Dulwich Artist in Residence
Leslie Gilbert Illingworth, 1902-79
By Mark Bryant
 
Having recently moved to the area I joined the Dulwich Society and was delighted to discover in the welcoming issue of the Journal (No.175, Winter 2012) an article by Judy Fitton, whom I had met some years ago while researching an entry on her father, the artist James Fitton, for a biographical dictionary I was writing.
Judy's article, about the local painter Percy Frederick Horton, mentioned that he had studied at the Royal College of Art in the 1920s with fellow students Henry Moore, Edward Bawden and Eric Ravilious. This caught my attention as another Dulwich resident who had studied at the RCA at that time was the political cartoonist and illustrator Leslie Illingworth. I later attended the opening of the Society's 50th anniversary exhibition in the Wodehouse Library, Dulwich College, and was pleased to see on display an article in the Tatler from 1963 which mentioned that Illingworth lived in the area and published a photograph of him beneath one of James Fitton.
 
Born in Barry, Wales on 2 September 1902, Leslie Gilbert Illingworth was the second son of a clerk (later Chief Clerk) in the engineers' department of the Barry Railway & Docks Company and one of his uncles was Frank William Illingworth, who had studied by correspondence course at the Press Art School in London, and had drawn a famous First World War Punch cartoon. Though he had won a scholarship to study at the RCA in 1921, Illingworth left before graduating to become daily political cartoonist on the Western Mail at the age of 19. He resigned from the paper in 1927 to concentrate on illustration work and within ten years The Artist would describe him as ‘among the half-dozen most eminent magazine artists of our day'.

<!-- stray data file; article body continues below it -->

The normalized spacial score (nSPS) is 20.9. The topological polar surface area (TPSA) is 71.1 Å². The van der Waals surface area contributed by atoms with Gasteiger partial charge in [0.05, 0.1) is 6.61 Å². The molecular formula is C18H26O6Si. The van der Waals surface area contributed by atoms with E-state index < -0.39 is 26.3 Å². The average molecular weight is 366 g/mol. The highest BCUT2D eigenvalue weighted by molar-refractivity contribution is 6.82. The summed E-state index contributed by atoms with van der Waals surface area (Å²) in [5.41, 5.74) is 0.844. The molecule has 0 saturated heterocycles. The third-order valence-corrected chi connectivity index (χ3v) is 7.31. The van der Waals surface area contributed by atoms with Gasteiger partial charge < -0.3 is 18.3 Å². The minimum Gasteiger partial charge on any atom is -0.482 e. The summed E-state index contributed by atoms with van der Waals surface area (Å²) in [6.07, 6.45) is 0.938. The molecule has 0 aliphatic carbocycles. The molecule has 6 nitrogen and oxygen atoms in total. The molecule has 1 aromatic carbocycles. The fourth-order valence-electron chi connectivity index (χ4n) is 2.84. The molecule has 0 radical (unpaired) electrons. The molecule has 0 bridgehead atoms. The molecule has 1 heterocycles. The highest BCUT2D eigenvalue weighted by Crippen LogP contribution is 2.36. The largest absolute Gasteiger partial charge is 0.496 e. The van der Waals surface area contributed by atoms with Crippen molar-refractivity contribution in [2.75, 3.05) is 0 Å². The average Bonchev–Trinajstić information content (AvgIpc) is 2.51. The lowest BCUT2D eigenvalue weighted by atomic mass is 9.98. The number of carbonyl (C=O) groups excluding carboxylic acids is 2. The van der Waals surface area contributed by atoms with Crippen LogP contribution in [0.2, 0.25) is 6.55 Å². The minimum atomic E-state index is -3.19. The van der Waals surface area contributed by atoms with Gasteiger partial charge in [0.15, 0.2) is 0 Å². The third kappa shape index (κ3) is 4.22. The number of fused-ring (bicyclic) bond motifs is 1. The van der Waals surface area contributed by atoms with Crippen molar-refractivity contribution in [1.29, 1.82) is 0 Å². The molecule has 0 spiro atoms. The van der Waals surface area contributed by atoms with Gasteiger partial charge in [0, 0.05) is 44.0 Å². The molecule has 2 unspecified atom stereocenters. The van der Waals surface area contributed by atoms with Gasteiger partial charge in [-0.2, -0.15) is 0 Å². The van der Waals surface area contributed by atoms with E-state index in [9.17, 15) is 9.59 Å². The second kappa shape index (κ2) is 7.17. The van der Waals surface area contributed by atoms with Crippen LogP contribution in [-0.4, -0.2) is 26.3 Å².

With the outbreak of the Second World War he joined the Daily Mail as political cartoonist, and during the conflict produced more than 1000 cartoons for this paper alone. Amongst these was the wonderfully apocalyptic VE-Day drawing 'Night Passes...and the Evil Things Depart' (8 May 1945) which includes a donkey-headed former Dulwich resident, Lord Haw Haw (William Joyce), amongst the Nazi hordes fleeing from the rising sun of Allied victory (Joyce's family home in Allison Grove was ironically the first Dulwich building to be destroyed by German bombs). Not surprisingly, Illingworth's wartime cartoons upset the Nazis and cuttings of some were even found in Hitler's bunker at the end of the war, carefully filed and classified by Goebbels' propaganda ministry.
 
After the war, Illingworth continued to work for the Daily Mail and Punch (later becoming the magazine's main political cartoonist). Between 1960 and 1968 he also drew (for the Daily Mail) more than 120 political cartoons featuring another Dulwich resident (Court Lane) - George Brown, Deputy Leader of the Labour Party from 1960 and Foreign Secretary in Harold's Wilson's government (1966-8).
 
From 1940 onwards Illingworth had lived in a flat in Knightsbridge but on 14 July 1959 he took out a lease on 67 Dulwich Village, the end of a terrace of four postwar neo-Georgian terraced houses next door to the Crown and Greyhound. A neighbour, living at No.61 was another Punch cartoonist, Antonia Yeoman (who drew as ‘Anton’).The four-house terrace was built on the site of Camden House, family home of the celebrated architect, Charles Voysey (1857-1941). Camden House, together with the adjoining ‘Plas Gwyn’, was destroyed by bombing in the Second World War.